Judge hears arguments on petition to recall Wolfe

Port of Vancouver commissioner target of resident’s bid for removal from position

By Aaron Corvin, June 12, 2015, The Columbian

A Clark County Superior Court judge heard arguments Friday over whether to allow to move forward a petition to recall from office Port of Vancouver Commissioner Brian Wolfe.

 

Judge Robert Lewis said he would decide the matter by Wednesday. The petition, filed by Vancouver resident Christopher Clifford, levels several allegations. They include that Wolfe knowingly violated the state’s public meetings law in discussing in closed-door executive sessions a lease for what would be the nation’s largest rail-to-marine oil transfer terminal.

 

Clifford, representing himself in the case, made several oral arguments to the judge, including that the state’s Open Public Meetings Act is to be “liberally construed” to the point of not allowing elected officials to “look for excuses to keep information from the public.”

 

Wolfe’s attorney, David Markowitz of the Portland law firm Markowitz Herbold, countered on several fronts, including that there’s “not a shred of evidence” that commissioners went outside the law’s boundaries. The port’s attorney was present during the meetings, Markowitz said, to advise commissioners about the law.

 

Lewis peppered both parties with questions.

 

Addressing Clifford, the judge asked: In executive session, are commissioners only allowed to ask what the lease price should be? In considering the price, why couldn’t they also talk about requiring companies to install extra infrastructure to prevent train accidents?

 

“This is not a fluctuating lease,” Clifford replied. “Setting a price is a pretty narrow thing.”

 

At one point, Lewis turned his attention to Markowitz. The judge brought up the port’s decision to take a re-vote on the oil terminal lease, in 2013, out of concerns about how it handled the first vote.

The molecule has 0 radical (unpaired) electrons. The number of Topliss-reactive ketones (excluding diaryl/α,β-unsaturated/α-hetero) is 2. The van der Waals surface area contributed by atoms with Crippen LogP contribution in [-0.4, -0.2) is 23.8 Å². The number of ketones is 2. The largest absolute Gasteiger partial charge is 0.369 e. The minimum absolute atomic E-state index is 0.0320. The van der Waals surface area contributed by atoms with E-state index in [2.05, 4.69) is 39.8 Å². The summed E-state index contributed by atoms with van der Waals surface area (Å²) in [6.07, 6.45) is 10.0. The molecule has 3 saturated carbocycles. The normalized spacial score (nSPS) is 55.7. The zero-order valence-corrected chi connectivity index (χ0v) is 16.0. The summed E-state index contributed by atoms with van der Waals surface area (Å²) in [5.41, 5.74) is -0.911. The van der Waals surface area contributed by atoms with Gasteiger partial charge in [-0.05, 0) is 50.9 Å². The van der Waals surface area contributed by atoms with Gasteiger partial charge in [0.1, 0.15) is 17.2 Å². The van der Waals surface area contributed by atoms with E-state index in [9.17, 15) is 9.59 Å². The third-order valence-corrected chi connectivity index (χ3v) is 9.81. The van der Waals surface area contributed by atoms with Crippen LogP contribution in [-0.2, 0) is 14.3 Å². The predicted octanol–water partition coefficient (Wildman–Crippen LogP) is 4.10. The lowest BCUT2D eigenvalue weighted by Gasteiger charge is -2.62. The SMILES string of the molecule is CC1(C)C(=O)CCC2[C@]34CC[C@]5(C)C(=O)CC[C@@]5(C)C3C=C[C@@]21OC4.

Doesn’t the port’s decision to take a re-vote on the oil terminal lease represent circumstantial evidence that it ran afoul of the open meetings law, the judge asked. Markowitz replied, in part, that the re-vote was held to correct a technical error, committed by Commissioner Jerry Oliver, that did not involve Wolfe.

 

Clifford filed two recall petitions on May 19: one against Wolfe, the other against Oliver. The petition against Oliver has yet to be heard in court. The recall petitions are based, in part, on depositions taken of Wolfe and Oliver in a separate lawsuit that accuses the port of illegally excluding the public from multiple meetings about a proposed lease with Tesoro Corp., a petroleum refiner, and Savage Cos., a transportation company.

 

The recall process is complex. A Superior Court judge’s role in it is to decide two things: whether the charges made by a recall petition are legally and factually sufficient, and whether the recall ballot synopsis — submitted to the court by the county prosecutor — is adequate.

 

The lower court’s decision may be appealed to the state Supreme Court. If a recall moves forward, the petitioner must collect an amount of signatures equal to 35 percent of the total number of votes cast in the last election for a port commission office.

 

The final step is the recall election.

Judge hears arguments on petition to recall Wolfe